School officials: delays in background checks for A+ workers put kids at risk

Local News

Delays in getting background checks for A+ workers are causing problems. Some school officials say they’re putting kids at risk.

The background checks are required by law and everyone agrees they are necessary. But the delays are leading to a severe shortage of A+ workers. So there aren’t enough of them watching the kids.

At Wilson Elementary School in Kahala, there are about 300 children in the A+ after school program. The ratio for supervision is supposed to be one aide or group leader for every 20 kids.

“We may have one leader watching 50 to 100 kids, provided who comes to work when they come to work,” said Shawn Coleman, A+ Site Coordinator.
“That can’t be safe?” KHON2 asked.
“No, that’s far from ideal,” Coleman said.

He’s been working in the A+ program for 17 years, and says the severe shortage of workers is worse than ever. He says background checks provided by the state Department of Human Services normally take about a week.

Now it’s taking more than two months.

“I brought this up many times with the state A+ people as well as our district A+ coordinators and the Honolulu District A+ people share our frustration and our concerns. But it all comes back to the Department of Human Services,” said Coleman.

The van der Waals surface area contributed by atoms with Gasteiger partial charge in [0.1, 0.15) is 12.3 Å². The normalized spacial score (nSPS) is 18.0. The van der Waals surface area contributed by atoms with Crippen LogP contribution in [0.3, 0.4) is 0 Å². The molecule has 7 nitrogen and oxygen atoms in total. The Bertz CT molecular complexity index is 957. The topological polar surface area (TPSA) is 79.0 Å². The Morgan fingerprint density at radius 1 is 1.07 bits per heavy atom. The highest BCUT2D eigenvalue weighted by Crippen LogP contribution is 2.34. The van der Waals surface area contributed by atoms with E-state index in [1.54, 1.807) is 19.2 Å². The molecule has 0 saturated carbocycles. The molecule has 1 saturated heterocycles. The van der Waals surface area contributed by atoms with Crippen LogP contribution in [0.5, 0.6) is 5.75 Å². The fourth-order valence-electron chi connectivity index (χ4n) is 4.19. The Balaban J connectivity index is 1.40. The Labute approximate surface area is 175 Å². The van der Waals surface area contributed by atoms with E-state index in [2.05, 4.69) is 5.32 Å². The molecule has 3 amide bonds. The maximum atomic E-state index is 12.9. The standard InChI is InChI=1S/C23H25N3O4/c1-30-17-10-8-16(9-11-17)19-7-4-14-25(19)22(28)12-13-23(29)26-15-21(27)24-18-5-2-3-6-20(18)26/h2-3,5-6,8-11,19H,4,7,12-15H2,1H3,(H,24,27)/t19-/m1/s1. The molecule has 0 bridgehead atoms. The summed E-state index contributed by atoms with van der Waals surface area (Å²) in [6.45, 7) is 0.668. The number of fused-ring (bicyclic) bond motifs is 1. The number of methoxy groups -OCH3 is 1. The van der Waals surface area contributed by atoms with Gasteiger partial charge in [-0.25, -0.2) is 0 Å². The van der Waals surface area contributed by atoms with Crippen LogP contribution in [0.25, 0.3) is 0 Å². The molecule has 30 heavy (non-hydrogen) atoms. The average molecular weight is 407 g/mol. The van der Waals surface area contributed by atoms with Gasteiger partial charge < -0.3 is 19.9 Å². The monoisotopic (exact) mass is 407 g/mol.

KHON2 spoke with other officials with the A+ DOE program and they say it is a serious concern. They brought it up with state leadership and they say something needs to be done. Kamaaina Kids, a private company that also runs A+ programs says it’s having problems also and has a waiting list of 200 children.

The background checks require getting fingerprints from the applicant to check for a criminal record, records of child abuse, neglect, and sex offenses.

DHS says delays are caused by “the comprehensive nature of the background checks… the number of different types of checks completed.”

And it “continues to look for opportunities to improve efficiencies in the process.”

Coleman says the problem needs to be fixed before something bad happens, and parents are getting concerned.

“I’m sure that they ensure the safety of their children with me because I know them, I know the kids. However, like I said, it’s far from ideal,” he said.

DHS says the average time for background checks is three to four weeks. But we checked with other A+ officials and they confirm that in many cases, it’s taking two months.

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